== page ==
Mr. Thorin started working on his memoirs many years ago, and it has been my privilege and honor to work with him on them over the past few years.

Mr. Thorin has been a very dear and valued family friend for several years, and we shall miss him.


Twenty-two years of service in the U.S. Navy through World War II and the Korean War, in both enlisted and commissioned ranks, enables DUANE THORIN to speak from experience on the meaning and importance of civil authority over the military for an American in uniform.

Far East assignments immediately after World War II made Mr. Thorin an eye-witness to the Communist advance and takeover on mainland China and aroused a studious interest as well in the strategic and tactical concepts of Communist leaders.

Serving as a helicopter rescue pilot during the Korean war, he was shot down and captured by Communist forces (after making more than 100 rescues from enemy-held territory). Mr. Thorin's defiance of enemy interrogators and escape from prison camp (followed by recapture) resulted in periods of solitary confinement and forced labor.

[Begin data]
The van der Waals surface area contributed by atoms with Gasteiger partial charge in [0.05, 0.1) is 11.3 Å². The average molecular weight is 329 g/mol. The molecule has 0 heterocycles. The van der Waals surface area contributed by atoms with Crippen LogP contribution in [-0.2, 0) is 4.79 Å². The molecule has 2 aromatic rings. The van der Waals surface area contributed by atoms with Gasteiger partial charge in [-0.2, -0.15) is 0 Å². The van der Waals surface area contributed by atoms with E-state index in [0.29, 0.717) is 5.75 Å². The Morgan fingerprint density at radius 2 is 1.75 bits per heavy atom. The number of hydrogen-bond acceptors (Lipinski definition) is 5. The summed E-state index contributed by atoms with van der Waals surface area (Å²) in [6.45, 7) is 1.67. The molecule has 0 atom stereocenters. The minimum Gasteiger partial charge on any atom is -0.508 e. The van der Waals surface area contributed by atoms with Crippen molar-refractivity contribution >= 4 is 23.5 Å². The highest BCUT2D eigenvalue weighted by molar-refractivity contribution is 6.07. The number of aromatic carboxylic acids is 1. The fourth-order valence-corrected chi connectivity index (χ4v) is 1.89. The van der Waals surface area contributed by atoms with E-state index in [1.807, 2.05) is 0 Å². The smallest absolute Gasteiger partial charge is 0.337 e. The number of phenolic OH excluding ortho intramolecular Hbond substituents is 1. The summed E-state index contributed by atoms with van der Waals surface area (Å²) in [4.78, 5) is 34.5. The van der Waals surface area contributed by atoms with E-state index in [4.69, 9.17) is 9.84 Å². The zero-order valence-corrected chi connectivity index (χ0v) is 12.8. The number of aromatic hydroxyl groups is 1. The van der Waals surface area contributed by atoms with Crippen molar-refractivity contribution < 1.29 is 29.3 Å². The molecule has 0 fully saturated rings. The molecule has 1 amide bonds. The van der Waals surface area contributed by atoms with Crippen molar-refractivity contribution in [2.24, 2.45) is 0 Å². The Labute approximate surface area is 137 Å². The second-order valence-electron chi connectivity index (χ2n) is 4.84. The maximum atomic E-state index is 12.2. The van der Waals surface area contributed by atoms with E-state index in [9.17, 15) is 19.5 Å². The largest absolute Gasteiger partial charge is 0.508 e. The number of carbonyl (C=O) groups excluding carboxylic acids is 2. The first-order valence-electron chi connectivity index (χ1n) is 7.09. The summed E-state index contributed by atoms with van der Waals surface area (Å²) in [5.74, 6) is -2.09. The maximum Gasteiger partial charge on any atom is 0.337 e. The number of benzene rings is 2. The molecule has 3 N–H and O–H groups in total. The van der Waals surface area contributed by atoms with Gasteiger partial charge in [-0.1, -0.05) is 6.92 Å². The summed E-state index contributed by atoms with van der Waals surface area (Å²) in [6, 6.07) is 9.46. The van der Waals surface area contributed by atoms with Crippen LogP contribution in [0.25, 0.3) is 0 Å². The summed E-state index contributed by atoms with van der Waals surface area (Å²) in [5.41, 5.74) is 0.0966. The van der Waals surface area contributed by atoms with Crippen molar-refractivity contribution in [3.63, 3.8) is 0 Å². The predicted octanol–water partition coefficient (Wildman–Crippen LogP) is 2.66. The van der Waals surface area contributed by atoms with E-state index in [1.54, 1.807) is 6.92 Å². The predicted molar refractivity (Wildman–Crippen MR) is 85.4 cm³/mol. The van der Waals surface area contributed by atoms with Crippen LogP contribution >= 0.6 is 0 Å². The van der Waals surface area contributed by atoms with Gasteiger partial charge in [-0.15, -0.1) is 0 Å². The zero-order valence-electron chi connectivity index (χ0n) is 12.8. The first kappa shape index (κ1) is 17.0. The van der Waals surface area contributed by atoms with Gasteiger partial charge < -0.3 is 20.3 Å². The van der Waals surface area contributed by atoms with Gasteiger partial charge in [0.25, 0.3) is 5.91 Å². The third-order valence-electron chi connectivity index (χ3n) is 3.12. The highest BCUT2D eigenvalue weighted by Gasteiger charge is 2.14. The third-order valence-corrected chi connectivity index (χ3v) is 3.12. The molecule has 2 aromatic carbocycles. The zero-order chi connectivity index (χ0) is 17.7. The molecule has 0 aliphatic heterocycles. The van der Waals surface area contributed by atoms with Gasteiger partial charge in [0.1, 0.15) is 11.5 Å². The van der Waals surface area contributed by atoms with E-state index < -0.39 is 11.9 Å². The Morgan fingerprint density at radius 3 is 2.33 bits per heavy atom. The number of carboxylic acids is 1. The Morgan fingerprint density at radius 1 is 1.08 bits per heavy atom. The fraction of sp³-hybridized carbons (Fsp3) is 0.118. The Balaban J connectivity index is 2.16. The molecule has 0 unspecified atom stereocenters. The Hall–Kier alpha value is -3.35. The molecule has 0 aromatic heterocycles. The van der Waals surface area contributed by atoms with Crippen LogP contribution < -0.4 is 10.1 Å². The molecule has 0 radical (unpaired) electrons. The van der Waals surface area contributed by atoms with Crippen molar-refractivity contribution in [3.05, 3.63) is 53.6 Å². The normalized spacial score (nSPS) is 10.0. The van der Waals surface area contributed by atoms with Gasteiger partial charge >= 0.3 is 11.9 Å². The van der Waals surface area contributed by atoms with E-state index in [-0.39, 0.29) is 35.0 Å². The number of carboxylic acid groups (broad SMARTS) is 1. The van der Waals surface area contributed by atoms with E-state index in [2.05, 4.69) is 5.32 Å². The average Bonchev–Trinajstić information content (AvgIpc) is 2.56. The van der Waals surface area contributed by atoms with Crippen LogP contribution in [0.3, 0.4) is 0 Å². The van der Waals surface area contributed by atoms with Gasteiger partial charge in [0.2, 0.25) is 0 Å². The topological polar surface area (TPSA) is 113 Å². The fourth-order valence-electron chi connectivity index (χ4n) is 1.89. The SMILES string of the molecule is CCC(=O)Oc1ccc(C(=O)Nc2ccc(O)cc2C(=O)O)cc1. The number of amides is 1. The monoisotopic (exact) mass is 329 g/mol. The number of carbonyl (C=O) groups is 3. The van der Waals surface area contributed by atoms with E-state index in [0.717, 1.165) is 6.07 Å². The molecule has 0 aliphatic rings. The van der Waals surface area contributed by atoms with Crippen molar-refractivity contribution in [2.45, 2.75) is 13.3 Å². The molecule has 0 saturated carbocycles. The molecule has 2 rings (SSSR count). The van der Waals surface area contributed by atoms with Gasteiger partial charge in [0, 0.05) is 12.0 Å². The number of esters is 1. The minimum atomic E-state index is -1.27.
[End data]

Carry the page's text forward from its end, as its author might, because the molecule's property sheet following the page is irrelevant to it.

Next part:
His A Ride to Panmunjom (Chicago: Henry Regnery Co., 1956) recounts in fictional format actual events he had witnessed or been involved in during his 19 months as a P.O.W. in Korea. A special paperback edition of the book was published in 1957 for distribution to U.S. servicemen, as a supplement to training materials relating to the U.S. Armed Forces Code of Conduct.

Retired from active duty in December, 1961, Lt. Thorin was called upon in 1962 to testify before the Preparedness Investigating Subcommittee of the Senate Committee on Armed Services, during its investigation of the Defense Department's Cold War Education and Speech Review Policies.

Now a free-lance writer, researcher and lecturer, Mr. Thorin has published numerous works relating to Communist techniques of psychological and political warfare, and contemporary studies of U.S. military and foreign policies. His study, The Pugwash Movement and U.S. Arms Policy (New York: Monte Cristo Press, 1965), provides a comprehensive background on the formulation and potential consequences of U.S. "disarmament" policies inaugurated officially in 1961. His Symptoms and Causes (Springfield, Va.: Crestwood Books, 1965) provides an overview of our national foreign policy since 1961, demonstrating and documenting the underlying causes of the persistent and recurring crises which confront us throughout the world.

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© 2002 by Lynn Waterman